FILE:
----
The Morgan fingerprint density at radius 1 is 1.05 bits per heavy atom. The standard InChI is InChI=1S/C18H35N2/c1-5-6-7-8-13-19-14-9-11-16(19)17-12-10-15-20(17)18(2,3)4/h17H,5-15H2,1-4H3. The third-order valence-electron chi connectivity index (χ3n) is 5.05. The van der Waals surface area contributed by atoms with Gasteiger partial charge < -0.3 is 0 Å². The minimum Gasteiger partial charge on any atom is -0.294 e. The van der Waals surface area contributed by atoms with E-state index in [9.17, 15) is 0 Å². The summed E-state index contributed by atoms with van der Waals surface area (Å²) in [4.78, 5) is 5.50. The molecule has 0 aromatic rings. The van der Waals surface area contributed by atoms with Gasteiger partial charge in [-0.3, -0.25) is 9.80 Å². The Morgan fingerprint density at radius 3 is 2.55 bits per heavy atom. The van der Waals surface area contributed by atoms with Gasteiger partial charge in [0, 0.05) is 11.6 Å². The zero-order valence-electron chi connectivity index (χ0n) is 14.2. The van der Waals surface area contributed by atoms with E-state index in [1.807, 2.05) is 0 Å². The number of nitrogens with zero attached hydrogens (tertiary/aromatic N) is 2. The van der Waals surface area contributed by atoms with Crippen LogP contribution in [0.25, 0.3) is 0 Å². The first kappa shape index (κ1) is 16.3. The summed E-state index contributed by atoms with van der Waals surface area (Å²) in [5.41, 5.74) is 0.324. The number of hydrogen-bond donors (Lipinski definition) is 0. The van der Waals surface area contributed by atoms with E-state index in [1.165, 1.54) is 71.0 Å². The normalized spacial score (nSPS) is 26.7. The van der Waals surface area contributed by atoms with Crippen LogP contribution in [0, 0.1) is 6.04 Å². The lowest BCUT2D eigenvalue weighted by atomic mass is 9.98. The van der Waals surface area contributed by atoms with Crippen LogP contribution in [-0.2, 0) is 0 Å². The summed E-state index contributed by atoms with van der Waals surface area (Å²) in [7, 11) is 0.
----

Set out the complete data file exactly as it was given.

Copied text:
The Morgan fingerprint density at radius 1 is 1.05 bits per heavy atom. The standard InChI is InChI=1S/C18H35N2/c1-5-6-7-8-13-19-14-9-11-16(19)17-12-10-15-20(17)18(2,3)4/h17H,5-15H2,1-4H3. The third-order valence-electron chi connectivity index (χ3n) is 5.05. The van der Waals surface area contributed by atoms with Gasteiger partial charge < -0.3 is 0 Å². The minimum Gasteiger partial charge on any atom is -0.294 e. The van der Waals surface area contributed by atoms with E-state index in [9.17, 15) is 0 Å². The summed E-state index contributed by atoms with van der Waals surface area (Å²) in [4.78, 5) is 5.50. The molecule has 0 aromatic rings. The van der Waals surface area contributed by atoms with Gasteiger partial charge in [-0.3, -0.25) is 9.80 Å². The Morgan fingerprint density at radius 3 is 2.55 bits per heavy atom. The van der Waals surface area contributed by atoms with Gasteiger partial charge in [0, 0.05) is 11.6 Å². The zero-order valence-electron chi connectivity index (χ0n) is 14.2. The van der Waals surface area contributed by atoms with E-state index in [1.807, 2.05) is 0 Å². The number of nitrogens with zero attached hydrogens (tertiary/aromatic N) is 2. The van der Waals surface area contributed by atoms with Crippen LogP contribution in [0.25, 0.3) is 0 Å². The first kappa shape index (κ1) is 16.3. The summed E-state index contributed by atoms with van der Waals surface area (Å²) in [5.41, 5.74) is 0.324. The number of hydrogen-bond donors (Lipinski definition) is 0. The van der Waals surface area contributed by atoms with E-state index in [1.165, 1.54) is 71.0 Å². The normalized spacial score (nSPS) is 26.7. The van der Waals surface area contributed by atoms with Crippen LogP contribution in [0, 0.1) is 6.04 Å². The lowest BCUT2D eigenvalue weighted by atomic mass is 9.98. The van der Waals surface area contributed by atoms with Crippen LogP contribution in [-0.2, 0) is 0 Å². The summed E-state index contributed by atoms with van der Waals surface area (Å²) in [7, 11) is 0.